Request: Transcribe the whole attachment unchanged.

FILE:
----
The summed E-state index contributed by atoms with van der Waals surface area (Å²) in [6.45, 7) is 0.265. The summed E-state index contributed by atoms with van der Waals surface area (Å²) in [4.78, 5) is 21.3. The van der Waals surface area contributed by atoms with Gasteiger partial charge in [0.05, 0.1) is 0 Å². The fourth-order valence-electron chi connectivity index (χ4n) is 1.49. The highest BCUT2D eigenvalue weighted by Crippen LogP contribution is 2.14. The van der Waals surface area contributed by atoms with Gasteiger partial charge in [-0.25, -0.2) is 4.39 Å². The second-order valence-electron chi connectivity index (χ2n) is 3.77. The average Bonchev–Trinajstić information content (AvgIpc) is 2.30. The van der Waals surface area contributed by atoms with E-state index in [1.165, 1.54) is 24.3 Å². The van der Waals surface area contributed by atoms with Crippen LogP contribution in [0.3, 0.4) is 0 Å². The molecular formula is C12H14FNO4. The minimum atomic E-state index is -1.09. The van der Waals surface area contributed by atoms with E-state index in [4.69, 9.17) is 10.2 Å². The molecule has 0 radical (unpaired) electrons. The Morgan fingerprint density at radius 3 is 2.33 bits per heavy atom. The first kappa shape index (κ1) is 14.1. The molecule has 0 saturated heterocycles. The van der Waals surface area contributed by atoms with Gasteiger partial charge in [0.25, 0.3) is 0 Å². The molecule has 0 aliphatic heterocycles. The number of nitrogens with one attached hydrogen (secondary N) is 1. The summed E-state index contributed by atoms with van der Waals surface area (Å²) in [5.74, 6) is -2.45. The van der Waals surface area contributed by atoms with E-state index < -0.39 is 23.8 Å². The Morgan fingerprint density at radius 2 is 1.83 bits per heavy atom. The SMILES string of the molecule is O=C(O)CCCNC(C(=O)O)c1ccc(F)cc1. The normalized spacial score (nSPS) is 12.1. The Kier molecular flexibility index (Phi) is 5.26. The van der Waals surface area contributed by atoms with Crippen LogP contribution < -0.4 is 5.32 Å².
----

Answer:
The summed E-state index contributed by atoms with van der Waals surface area (Å²) in [6.45, 7) is 0.265. The summed E-state index contributed by atoms with van der Waals surface area (Å²) in [4.78, 5) is 21.3. The van der Waals surface area contributed by atoms with Gasteiger partial charge in [0.05, 0.1) is 0 Å². The fourth-order valence-electron chi connectivity index (χ4n) is 1.49. The highest BCUT2D eigenvalue weighted by Crippen LogP contribution is 2.14. The van der Waals surface area contributed by atoms with Gasteiger partial charge in [-0.25, -0.2) is 4.39 Å². The second-order valence-electron chi connectivity index (χ2n) is 3.77. The average Bonchev–Trinajstić information content (AvgIpc) is 2.30. The van der Waals surface area contributed by atoms with E-state index in [1.165, 1.54) is 24.3 Å². The van der Waals surface area contributed by atoms with Crippen LogP contribution in [0.3, 0.4) is 0 Å². The molecular formula is C12H14FNO4. The minimum atomic E-state index is -1.09. The van der Waals surface area contributed by atoms with E-state index in [4.69, 9.17) is 10.2 Å². The molecule has 0 radical (unpaired) electrons. The Morgan fingerprint density at radius 3 is 2.33 bits per heavy atom. The first kappa shape index (κ1) is 14.1. The molecule has 0 saturated heterocycles. The van der Waals surface area contributed by atoms with Gasteiger partial charge in [0.25, 0.3) is 0 Å². The molecule has 0 aliphatic heterocycles. The number of nitrogens with one attached hydrogen (secondary N) is 1. The summed E-state index contributed by atoms with van der Waals surface area (Å²) in [5.74, 6) is -2.45. The van der Waals surface area contributed by atoms with E-state index < -0.39 is 23.8 Å². The Morgan fingerprint density at radius 2 is 1.83 bits per heavy atom. The SMILES string of the molecule is O=C(O)CCCNC(C(=O)O)c1ccc(F)cc1. The normalized spacial score (nSPS) is 12.1. The Kier molecular flexibility index (Phi) is 5.26. The van der Waals surface area contributed by atoms with Crippen LogP contribution < -0.4 is 5.32 Å².